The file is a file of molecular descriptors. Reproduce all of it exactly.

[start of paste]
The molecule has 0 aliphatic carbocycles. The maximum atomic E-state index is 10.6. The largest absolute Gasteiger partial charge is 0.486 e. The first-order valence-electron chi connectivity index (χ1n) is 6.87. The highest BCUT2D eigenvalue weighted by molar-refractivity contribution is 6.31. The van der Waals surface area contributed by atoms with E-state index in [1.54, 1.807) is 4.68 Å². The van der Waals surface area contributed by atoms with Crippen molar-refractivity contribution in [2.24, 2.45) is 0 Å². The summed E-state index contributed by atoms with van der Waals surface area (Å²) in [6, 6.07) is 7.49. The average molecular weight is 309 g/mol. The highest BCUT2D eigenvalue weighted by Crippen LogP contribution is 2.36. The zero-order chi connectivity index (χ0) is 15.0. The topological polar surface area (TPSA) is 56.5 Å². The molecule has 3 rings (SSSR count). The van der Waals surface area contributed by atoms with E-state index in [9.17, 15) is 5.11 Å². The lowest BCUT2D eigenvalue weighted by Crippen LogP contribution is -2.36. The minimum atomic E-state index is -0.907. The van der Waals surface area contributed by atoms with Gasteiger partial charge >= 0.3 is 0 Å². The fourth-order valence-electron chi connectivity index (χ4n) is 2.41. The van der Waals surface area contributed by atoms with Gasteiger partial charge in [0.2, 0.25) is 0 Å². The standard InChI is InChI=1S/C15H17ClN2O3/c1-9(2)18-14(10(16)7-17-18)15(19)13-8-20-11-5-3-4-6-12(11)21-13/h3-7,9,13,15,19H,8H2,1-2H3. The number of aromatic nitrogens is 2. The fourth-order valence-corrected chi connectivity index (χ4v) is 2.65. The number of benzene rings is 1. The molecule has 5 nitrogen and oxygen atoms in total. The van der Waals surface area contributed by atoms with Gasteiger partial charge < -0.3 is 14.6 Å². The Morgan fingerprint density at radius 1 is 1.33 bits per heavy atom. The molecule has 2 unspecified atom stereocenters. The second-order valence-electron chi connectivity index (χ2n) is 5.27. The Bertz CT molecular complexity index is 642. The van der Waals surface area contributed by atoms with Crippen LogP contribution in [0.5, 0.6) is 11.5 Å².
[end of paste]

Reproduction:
The molecule has 0 aliphatic carbocycles. The maximum atomic E-state index is 10.6. The largest absolute Gasteiger partial charge is 0.486 e. The first-order valence-electron chi connectivity index (χ1n) is 6.87. The highest BCUT2D eigenvalue weighted by molar-refractivity contribution is 6.31. The van der Waals surface area contributed by atoms with E-state index in [1.54, 1.807) is 4.68 Å². The van der Waals surface area contributed by atoms with Crippen molar-refractivity contribution in [2.24, 2.45) is 0 Å². The summed E-state index contributed by atoms with van der Waals surface area (Å²) in [6, 6.07) is 7.49. The average molecular weight is 309 g/mol. The highest BCUT2D eigenvalue weighted by Crippen LogP contribution is 2.36. The zero-order chi connectivity index (χ0) is 15.0. The topological polar surface area (TPSA) is 56.5 Å². The molecule has 3 rings (SSSR count). The van der Waals surface area contributed by atoms with E-state index in [9.17, 15) is 5.11 Å². The lowest BCUT2D eigenvalue weighted by Crippen LogP contribution is -2.36. The minimum atomic E-state index is -0.907. The van der Waals surface area contributed by atoms with Gasteiger partial charge >= 0.3 is 0 Å². The fourth-order valence-electron chi connectivity index (χ4n) is 2.41. The van der Waals surface area contributed by atoms with Gasteiger partial charge in [0.2, 0.25) is 0 Å². The standard InChI is InChI=1S/C15H17ClN2O3/c1-9(2)18-14(10(16)7-17-18)15(19)13-8-20-11-5-3-4-6-12(11)21-13/h3-7,9,13,15,19H,8H2,1-2H3. The number of aromatic nitrogens is 2. The fourth-order valence-corrected chi connectivity index (χ4v) is 2.65. The number of benzene rings is 1. The molecule has 5 nitrogen and oxygen atoms in total. The van der Waals surface area contributed by atoms with Gasteiger partial charge < -0.3 is 14.6 Å². The Morgan fingerprint density at radius 1 is 1.33 bits per heavy atom. The molecule has 2 unspecified atom stereocenters. The second-order valence-electron chi connectivity index (χ2n) is 5.27. The Bertz CT molecular complexity index is 642. The van der Waals surface area contributed by atoms with Crippen LogP contribution in [0.5, 0.6) is 11.5 Å².